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  1. apro
    apro 20 March 2021 04: 43
    0
    So, the Great Army set out on a campaign, somewhere out there, in a foreign land, to fight the armies of Austria and Russia, bought by England for English gold. 

    Sometimes strange things are given out by Mr. Shpakovsky. Both Austrians and Russian mercenaries get it. But what about the interests of the country ?????????????????????????????? ???????????????????
    Austerlitz. Is the pinnacle of Napoleon's military leadership. In fact, he won by maneuvering. Leading an offensive on a wide front. And creating an advantage in the right place. And as they say, one head is good ... and two sometimes not very much.
    1. Hunter 2
      Hunter 2 20 March 2021 05: 03
      +10
      Quote: apro

      Sometimes strange things are given out by Mr. Shpakovsky. Both Austrians and Russian mercenaries get it. But what about the interests of the country ?????????????????????????????? ???????????????????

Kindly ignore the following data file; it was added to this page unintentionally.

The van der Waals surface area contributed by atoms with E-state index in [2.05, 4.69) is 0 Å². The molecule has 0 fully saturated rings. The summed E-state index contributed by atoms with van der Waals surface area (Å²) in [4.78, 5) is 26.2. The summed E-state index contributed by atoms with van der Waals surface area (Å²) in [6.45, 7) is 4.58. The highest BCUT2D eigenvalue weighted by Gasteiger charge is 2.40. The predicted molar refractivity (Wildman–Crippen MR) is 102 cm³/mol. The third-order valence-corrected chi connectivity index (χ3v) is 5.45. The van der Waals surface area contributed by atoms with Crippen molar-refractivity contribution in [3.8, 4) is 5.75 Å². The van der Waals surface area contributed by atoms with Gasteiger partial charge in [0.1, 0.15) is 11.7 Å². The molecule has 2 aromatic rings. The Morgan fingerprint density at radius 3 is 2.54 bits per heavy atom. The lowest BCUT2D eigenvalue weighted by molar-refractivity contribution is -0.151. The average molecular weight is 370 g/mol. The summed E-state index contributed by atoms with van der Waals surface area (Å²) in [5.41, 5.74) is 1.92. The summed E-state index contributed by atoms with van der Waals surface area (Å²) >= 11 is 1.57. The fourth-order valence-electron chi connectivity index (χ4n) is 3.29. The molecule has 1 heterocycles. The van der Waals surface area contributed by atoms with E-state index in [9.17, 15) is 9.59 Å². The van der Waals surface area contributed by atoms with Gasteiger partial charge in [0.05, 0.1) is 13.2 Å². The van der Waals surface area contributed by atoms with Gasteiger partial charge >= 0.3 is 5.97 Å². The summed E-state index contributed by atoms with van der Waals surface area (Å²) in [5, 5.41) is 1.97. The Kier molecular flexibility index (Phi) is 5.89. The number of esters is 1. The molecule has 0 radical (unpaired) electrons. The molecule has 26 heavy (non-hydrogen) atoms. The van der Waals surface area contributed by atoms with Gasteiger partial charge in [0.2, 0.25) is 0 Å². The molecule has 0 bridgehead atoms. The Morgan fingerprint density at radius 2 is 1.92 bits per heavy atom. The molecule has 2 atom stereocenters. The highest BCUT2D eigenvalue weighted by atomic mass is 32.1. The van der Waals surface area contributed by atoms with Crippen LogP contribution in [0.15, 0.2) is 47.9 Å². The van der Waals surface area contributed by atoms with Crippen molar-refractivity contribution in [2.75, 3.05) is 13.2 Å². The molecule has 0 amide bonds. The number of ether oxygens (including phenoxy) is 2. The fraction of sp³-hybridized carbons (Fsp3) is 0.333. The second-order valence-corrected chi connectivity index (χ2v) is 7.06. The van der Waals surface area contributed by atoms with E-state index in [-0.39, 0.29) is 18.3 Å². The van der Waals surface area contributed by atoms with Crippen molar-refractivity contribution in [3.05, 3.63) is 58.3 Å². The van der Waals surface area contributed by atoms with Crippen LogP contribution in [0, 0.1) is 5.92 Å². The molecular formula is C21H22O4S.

It's not entirely clear what exactly confused you ??? This is one of the main points of view, Alexander was discouraged from this "event" for a long time. Kutuzov (Hero of the War of 1812) was categorically against the battle and the campaign itself in particular.
      Nobody begs for Napoleon's talent for leadership ... however, seven years have passed ... and everything has changed.
      1. apro
        apro 20 March 2021 05: 08
        +2
        Quote: Hunter 2
        It's not entirely clear what exactly confused you ???

        So it turns out that Napoleon is not an aggressor. He had no reason to trudge to Austria and give battle. But there were opponents, and they were not at all disinterested.
        1. Hunter 2
          Hunter 2 20 March 2021 05: 17
          +8
          Quote: apro

          So it turns out that Napoleon is not an aggressor. He had no reason to trudge to Austria and give battle. But there were opponents, and they were not at all disinterested.

          With his aggressive policy, the French emperor turned the monarchs of the leading European powers against him. In forming an alliance designed to end Napoleon's dominance in the geopolitical arena, they wanted not only to defend their territories, but also to redraw the map of Europe.